Absorbed in these thoughts, it can be understood how Nadia could remain insensible to the miseries even of her captivity. Thus chance had united her to Marfa Strogoff without her having the least suspicion of who she was. How could she imagine that this old woman, a prisoner like herself, was the mother of him, whom she only knew as the merchant Nicholas Korpanoff? And on the other hand, how could Marfa guess that a bond of gratitude connected this young stranger with her son?

The thing that first struck Nadia in Marfa Strogoff was the similarity in the way in which each bore her hard fate. This stoicism of the old woman under the daily hardships, this contempt of bodily suffering, could only be caused by a moral grief equal to her own. So Nadia thought; and she was not mistaken. It was an instinctive sympathy for that part of her misery which Marfa did not show which first drew Nadia towards her. This way of bearing her sorrow went to the proud heart of the young girl. She did not offer her services; she gave them. Marfa had neither to refuse nor accept them. In the difficult parts of the journey, the girl was there to support her. When the provisions were given out, the old woman would not have moved, but Nadia shared her small portion with her; and thus this painful journey was performed. Thanks to her companion, Marfa was able to follow the soldiers who guarded the prisoners without being fastened to a saddle-bow, as were many other unfortunate wretches, and thus dragged along this road of sorrow.

"May God reward you, my daughter, for what you have done for my old age!" said Marfa Strogoff once, and for some time these were the only words exchanged between the two unfortunate beings.

During these few days, which to them appeared like centuries, it would seem that the old woman and the girl would have been led to speak of their situation. But Marfa Strogoff, from a caution which may be easily understood, never spoke about herself except with the greatest brevity. She never made the smallest allusion to her son, nor to the unfortunate meeting.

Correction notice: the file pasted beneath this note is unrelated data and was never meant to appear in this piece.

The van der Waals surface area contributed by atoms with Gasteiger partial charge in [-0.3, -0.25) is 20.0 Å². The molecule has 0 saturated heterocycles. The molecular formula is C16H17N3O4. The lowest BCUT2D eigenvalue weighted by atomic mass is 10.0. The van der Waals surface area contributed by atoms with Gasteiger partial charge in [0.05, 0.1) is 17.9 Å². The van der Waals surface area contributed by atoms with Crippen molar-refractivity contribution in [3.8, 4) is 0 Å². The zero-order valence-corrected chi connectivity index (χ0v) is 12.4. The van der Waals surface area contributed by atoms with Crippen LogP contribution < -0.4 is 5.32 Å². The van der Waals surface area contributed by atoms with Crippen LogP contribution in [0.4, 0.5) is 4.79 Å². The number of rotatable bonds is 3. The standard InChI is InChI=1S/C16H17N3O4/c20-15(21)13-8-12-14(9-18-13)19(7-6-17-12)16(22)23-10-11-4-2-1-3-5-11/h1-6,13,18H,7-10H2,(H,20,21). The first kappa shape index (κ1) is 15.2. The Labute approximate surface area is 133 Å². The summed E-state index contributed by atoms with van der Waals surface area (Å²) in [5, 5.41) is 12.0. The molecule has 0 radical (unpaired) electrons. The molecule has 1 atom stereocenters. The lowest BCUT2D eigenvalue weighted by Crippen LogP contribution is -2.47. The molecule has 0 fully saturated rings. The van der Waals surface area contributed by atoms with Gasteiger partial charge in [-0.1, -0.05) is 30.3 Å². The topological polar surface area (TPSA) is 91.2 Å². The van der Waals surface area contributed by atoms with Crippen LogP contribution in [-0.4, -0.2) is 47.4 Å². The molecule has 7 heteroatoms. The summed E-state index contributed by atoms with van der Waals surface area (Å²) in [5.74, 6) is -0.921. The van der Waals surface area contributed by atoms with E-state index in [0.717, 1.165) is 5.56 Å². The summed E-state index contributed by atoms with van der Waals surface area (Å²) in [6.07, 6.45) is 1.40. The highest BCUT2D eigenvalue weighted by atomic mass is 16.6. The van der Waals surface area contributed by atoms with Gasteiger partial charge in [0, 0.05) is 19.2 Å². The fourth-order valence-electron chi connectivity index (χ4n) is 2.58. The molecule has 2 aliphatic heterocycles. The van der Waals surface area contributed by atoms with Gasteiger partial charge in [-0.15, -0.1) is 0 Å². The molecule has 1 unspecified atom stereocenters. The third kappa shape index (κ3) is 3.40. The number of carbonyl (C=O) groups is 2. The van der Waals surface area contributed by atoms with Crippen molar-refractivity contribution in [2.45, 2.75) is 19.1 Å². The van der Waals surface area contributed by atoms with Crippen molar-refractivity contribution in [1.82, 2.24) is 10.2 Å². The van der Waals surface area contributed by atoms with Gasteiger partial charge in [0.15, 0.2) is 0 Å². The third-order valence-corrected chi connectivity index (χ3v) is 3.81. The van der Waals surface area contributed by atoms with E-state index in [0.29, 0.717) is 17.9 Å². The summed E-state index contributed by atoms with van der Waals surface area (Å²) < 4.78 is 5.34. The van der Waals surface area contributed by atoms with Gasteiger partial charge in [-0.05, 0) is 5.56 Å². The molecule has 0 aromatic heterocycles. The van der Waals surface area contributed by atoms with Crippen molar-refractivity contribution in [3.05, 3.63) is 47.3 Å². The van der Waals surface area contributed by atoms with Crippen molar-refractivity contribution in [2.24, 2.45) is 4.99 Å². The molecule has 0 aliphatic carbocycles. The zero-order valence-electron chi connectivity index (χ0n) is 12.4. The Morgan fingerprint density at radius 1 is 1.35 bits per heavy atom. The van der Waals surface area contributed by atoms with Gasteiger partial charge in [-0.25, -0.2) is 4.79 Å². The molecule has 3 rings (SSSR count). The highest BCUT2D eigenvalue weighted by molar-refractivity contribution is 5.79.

Nadia also, if not completely silent, spoke little. However, one day her heart overflowed, and she told all the events which had occurred from her departure from Wladimir to the death of Nicholas Korpanoff.

All that her young companion told intensely interested the old Siberian. "Nicholas Korpanoff!" said she. "Tell me again about this Nicholas. I know only one man, one alone, in whom such conduct would not have astonished me. Nicholas Korpanoff! Was that really his name? Are you sure of it, my daughter?"

"Why should he have deceived me in this," replied Nadia, "when he deceived me in no other way?"

Moved, however, by a kind of presentiment, Marfa Strogoff put questions upon questions to Nadia.

"You told me he was fearless, my daughter. You have proved that he has been so?" asked she.

"Yes, fearless indeed!" replied Nadia.

"It was just what my son would have done," said Marfa to herself.

Then she resumed, "Did you not say that nothing stopped him, nor astonished him; that he was so gentle in his strength that you had a sister as well as a brother in him, and he watched over you like a mother?"

"Yes, yes," said Nadia. "Brother, sister, mother--he has been all to me!"

"And defended you like a lion?"

"A lion indeed!" replied Nadia. "A lion, a hero!"

"My son, my son!" thought the old Siberian. "But you said, however, that he bore a terrible insult at that post-house in Ichim?"

"He did bear it," answered Nadia, looking down.

"He bore it!" murmured Marfa, shuddering.

"Mother, mother," cried Nadia, "do not blame him! He had a secret. A secret of which God alone is as yet the judge!"

"And," said Marfa, raising her head and looking at Nadia as though she would read the depths of her heart, "in that hour of humiliation did you not despise this Nicholas Korpanoff?"

"I admired without understanding him," replied the girl. "I never felt him more worthy of respect."

The old woman was silent for a minute.

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